The fluid flow fuse of this invention has a valve element that moves between open and closed positions without any close fitting guide. The construction is one that does not require accurate positioning of the valve element when at open position or during its travel toward closed position. The valve element is correlated with its seat so as to be self-aligning. This permits the use of loose fitting valve elements that are not affected by accumulations on the walls of the fluid passage.
When the valve element is biased toward open position by a spring, it is necessary to have a limit stop for detennining the end of the stroke of the valve element toward open position. In order to prevent possible sticking of the valve element to its open limit stop, this invention uses stops that have only line contact with the valve element, or at most a minimum surface contact, so that if there is any sticking caused by deposits from the fluid, the bond will be of very small cross section and oriented to be subject to tension stress which breaks easily compared to bonds that are subject only to shearing stresses and where the thickness of section to be sheared is large even though the thickness of the deposit is small, as in the case of double-hung window sash stuck against sliding by hardened paint.
Other objects, features and advantages of the invention will appear or be pointed out as the description proceeds.
BRIEF DESCRIPTION OF THE DRAWING In the drawing, forming a part hereof, in which like reference characters indicate corresponding parts in all the VIEWS:
FIG. 1 is a sectional view showing a fluid flow fuse made in accordance with this invention and installed in a pipeline;
FIG. 2 is a sectional view taken on the line 2-2 of FIG. 1;
FIG. 3 is an offset sectional view taken on the line 3-3 of FIG. 1;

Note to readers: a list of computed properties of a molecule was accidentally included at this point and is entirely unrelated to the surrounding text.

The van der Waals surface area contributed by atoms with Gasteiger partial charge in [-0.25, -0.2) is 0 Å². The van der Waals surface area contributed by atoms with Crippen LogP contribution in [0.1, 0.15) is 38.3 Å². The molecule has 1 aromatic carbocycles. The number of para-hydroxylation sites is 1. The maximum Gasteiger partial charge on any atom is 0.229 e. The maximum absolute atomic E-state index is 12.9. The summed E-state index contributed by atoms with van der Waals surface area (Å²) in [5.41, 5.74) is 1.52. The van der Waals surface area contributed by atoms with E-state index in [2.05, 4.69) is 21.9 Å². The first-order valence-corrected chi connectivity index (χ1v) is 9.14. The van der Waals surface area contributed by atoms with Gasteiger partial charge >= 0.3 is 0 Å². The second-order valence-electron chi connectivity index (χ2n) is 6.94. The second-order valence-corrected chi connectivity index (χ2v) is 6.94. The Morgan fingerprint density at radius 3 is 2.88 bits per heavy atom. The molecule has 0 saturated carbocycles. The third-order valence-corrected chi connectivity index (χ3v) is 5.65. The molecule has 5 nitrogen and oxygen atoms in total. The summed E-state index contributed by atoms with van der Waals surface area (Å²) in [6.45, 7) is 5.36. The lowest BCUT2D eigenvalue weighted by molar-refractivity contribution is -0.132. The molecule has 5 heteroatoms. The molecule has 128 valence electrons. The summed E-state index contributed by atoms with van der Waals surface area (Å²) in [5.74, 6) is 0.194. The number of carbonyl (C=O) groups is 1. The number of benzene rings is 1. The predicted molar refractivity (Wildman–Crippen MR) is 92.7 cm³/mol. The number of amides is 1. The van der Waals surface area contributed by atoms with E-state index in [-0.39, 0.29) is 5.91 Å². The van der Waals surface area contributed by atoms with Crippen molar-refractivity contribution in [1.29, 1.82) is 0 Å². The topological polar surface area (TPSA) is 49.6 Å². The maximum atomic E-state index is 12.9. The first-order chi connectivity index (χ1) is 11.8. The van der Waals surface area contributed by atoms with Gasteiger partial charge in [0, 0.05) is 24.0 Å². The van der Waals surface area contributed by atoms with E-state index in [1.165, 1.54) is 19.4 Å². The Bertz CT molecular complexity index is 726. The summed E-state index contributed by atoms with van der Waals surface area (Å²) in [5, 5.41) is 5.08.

FIG. 4 is a fragmentary sectional view showing a modified form of the construction shown in FIG. 1;
FIG. 5 is a sectional view taken on the line 5-5 of FIG. 4;
FIG. 6 is a sectional view through a modified form of the invention; and
FIG. 7 is a sectional view on the line 7--7 of FIG. 6.
DESCRIPTION OF THE PREFERRED EMBODIMENTS FIG. 1 shows a pipeline 10 including a housing 12 connected at opposite ends to piping 14. There is a fluidflow passage through the housing 12 and a part of this passage includes a valve chamber 16 in which a valve element 18 is located.
The valve element 18 has a frusto-conical face 20 that seats against a frusto-conical valve seat 22 formed by a shoulder in the fluid flow passage and having a taper substantially equal to that of the face 20 of the valve element 18.
A length 26 of the fluid flow passage, immediately upstream from the valve seat 22, has a diameter substantially. larger than the corresponding diameter of the valve element 18 so that even though solid deposits build up on the wall of the fluid flow passage, the valve element 18 can still move freely along the length 26 of the passage to bring the face 20 of the valve element into contact with the valve seat 22.
FIG. 1 shows the valve element 18 in open position and when in open position the valve element 18 contacts with an abutment consisting of two rods 28 and 29. The valve element 18 is held against these abutment rods 28 and 29 by spring means consisting of a helical tension spring 32 which hooks through an opening 34 in an extending portion 36 of the valve element 18.